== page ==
Is Your L&D Program Addressing Your Training Needs?

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Being an up-to-date, web-savvy HR professional, you’ve scoped the latest trends in workplace learning. You’re on board with onboarding, you’ve moved ahead with mobile learning and partied down on socially-shared knowledge. But is your Learning and Development (L&D) program doing what it’s supposed to be doing? Is it responding to your organization’s training requirements?

In this article, I’ll discuss some criteria that you can use to determine if your L&D program is addressing your training needs.

Is Your L&D Program Addressing Your Training Needs?

How do you measure the effectiveness of your L&D program?

Professor Emeritus Donald Kirkpatrick first published his ideas about the evaluation of training in 1959. And, like many things that originated in the late 1950s (myself included), the model has been updated a couple of times and is still relevant and widely used today. In simple terms, the model is a four-level system of evaluation that takes into consideration:

  • Reaction: Asks how trainees feel about the training. What did they like or dislike? Was the training valuable? Was the training a waste of time?
  • Learning: Asks what was learned and how much. Is there notable improvement in the learners’ knowledge because of the training?
  • Behaviour: Addresses the application of the training. How are learners using what they have learned? Have behaviours changed because of the training?
  • Results: Looks at outcomes of the training. How has the training affected employees and the business in terms of production, employee morale, customer satisfaction, sales?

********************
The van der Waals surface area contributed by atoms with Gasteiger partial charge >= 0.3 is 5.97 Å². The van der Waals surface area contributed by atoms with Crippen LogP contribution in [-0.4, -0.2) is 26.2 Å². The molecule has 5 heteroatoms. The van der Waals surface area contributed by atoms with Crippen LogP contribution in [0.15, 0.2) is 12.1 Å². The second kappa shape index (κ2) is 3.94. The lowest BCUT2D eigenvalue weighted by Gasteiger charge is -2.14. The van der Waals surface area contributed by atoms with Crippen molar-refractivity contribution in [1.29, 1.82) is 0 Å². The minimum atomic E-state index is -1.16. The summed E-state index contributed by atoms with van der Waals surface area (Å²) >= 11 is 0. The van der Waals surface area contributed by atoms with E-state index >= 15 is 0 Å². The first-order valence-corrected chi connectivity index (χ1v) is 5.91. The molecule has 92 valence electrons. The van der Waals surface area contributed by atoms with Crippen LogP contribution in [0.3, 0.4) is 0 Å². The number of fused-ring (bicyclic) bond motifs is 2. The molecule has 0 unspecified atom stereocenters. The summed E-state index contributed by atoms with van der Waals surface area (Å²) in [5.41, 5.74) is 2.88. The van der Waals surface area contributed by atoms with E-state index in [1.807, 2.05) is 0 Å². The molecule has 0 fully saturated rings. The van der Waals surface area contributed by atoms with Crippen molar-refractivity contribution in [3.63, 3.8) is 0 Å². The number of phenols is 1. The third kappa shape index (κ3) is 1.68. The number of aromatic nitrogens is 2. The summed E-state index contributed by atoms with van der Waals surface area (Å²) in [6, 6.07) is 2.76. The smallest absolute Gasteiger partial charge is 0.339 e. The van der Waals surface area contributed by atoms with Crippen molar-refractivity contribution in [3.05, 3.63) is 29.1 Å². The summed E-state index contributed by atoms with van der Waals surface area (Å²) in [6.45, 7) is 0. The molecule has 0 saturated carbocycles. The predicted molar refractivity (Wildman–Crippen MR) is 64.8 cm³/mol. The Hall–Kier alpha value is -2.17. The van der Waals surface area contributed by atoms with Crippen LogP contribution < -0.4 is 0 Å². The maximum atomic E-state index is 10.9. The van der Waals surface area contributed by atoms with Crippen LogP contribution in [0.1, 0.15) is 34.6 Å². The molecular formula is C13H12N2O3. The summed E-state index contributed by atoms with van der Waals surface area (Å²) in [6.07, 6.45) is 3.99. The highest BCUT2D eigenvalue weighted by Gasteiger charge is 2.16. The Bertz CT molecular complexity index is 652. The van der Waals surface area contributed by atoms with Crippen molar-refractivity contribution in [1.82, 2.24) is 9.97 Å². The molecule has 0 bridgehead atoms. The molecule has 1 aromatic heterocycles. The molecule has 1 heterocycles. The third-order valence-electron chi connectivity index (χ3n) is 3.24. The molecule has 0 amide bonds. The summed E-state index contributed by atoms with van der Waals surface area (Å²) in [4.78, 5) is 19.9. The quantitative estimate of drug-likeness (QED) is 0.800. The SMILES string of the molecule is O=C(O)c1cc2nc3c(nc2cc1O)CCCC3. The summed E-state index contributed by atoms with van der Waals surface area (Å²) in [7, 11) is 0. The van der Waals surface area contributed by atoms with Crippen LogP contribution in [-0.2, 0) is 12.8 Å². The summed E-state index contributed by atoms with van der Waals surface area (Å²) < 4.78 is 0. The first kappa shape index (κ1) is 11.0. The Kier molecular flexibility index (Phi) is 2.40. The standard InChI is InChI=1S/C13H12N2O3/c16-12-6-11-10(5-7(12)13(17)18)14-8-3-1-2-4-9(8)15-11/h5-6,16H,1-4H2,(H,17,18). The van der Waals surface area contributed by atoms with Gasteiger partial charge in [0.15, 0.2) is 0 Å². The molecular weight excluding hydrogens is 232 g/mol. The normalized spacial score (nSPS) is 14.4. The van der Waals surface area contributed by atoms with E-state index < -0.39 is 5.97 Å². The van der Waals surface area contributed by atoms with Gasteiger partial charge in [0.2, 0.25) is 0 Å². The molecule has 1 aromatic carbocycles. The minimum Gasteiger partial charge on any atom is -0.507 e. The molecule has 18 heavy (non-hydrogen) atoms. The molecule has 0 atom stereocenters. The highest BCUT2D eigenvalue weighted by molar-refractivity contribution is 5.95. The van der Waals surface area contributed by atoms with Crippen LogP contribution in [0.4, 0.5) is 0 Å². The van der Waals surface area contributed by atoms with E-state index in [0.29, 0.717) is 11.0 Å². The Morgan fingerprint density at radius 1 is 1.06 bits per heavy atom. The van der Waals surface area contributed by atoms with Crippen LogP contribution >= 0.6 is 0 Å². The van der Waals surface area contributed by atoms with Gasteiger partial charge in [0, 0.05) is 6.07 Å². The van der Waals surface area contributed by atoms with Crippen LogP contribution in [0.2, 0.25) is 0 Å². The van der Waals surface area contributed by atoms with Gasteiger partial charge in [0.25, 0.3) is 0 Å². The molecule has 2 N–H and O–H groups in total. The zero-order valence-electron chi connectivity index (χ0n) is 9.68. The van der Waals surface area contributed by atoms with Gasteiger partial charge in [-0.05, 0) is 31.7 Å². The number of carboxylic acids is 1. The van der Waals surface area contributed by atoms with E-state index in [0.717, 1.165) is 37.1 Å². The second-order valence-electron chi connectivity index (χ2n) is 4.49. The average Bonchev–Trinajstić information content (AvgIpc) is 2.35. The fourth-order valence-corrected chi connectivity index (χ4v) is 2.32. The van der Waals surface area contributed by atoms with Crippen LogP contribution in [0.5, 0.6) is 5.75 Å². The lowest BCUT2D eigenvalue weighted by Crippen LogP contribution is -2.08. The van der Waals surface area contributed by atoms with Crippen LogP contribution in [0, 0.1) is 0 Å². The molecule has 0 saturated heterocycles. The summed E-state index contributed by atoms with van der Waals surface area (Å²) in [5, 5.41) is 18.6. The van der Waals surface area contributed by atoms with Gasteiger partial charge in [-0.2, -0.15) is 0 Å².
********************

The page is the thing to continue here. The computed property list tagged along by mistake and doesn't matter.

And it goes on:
An alternative point of view

I wondered if there was another school of thought on evaluating training or even a different way of interpreting the Kirkpatrick model. Then, I came across an article on the Optimus Learning Services website that provided me with new insights. The unnamed author of the article suggested that there are five levels, or metrics, to consider in evaluating training:

  1. Skills attainment
  2. Workplace application
  3. Individual behaviour change
  4. Team behavioural change
  5. Meeting goals or targets

The author acknowledges that this list is their interpretation of the Kirkpatrick model mixed with a healthy dose of Brinkerhoff’s Success Case Method, which involves identification and detailed study of the most and least successful cases within a learning program and comparing the two to discover what needs to change.

Let’s discuss each point.

1. Skills Attainment

Skills attainment is a reflection of Kirkpatrick’s “Learning” level, but adds another level of depth to the data. Here, we measure the learner’s knowledge and skill prior to the learning and then again once the learning has been completed. Unlike competency-based learning, where the measure of success or failure is a yes or no answer to the question, “Can the skill be performed to the prescribed standard?”, this evaluation looks at how much learning was successful and works to pinpoint areas where the training can be improved. Visual confirmation of the skill and skill assessment can be used to determine whether the skill has actually been learned.

 2. Workplace Application

Workplace application asks the question, “Is the learning being applied at the workplace?”. It looks for evidence of the new skill or knowledge being used at work and to what extent it is being used. A trainee who uses the new skill only when reminded is a lot different than one who uses that skill whenever it is required. Here, observation of workers is important in assessing the workplace application of the learning.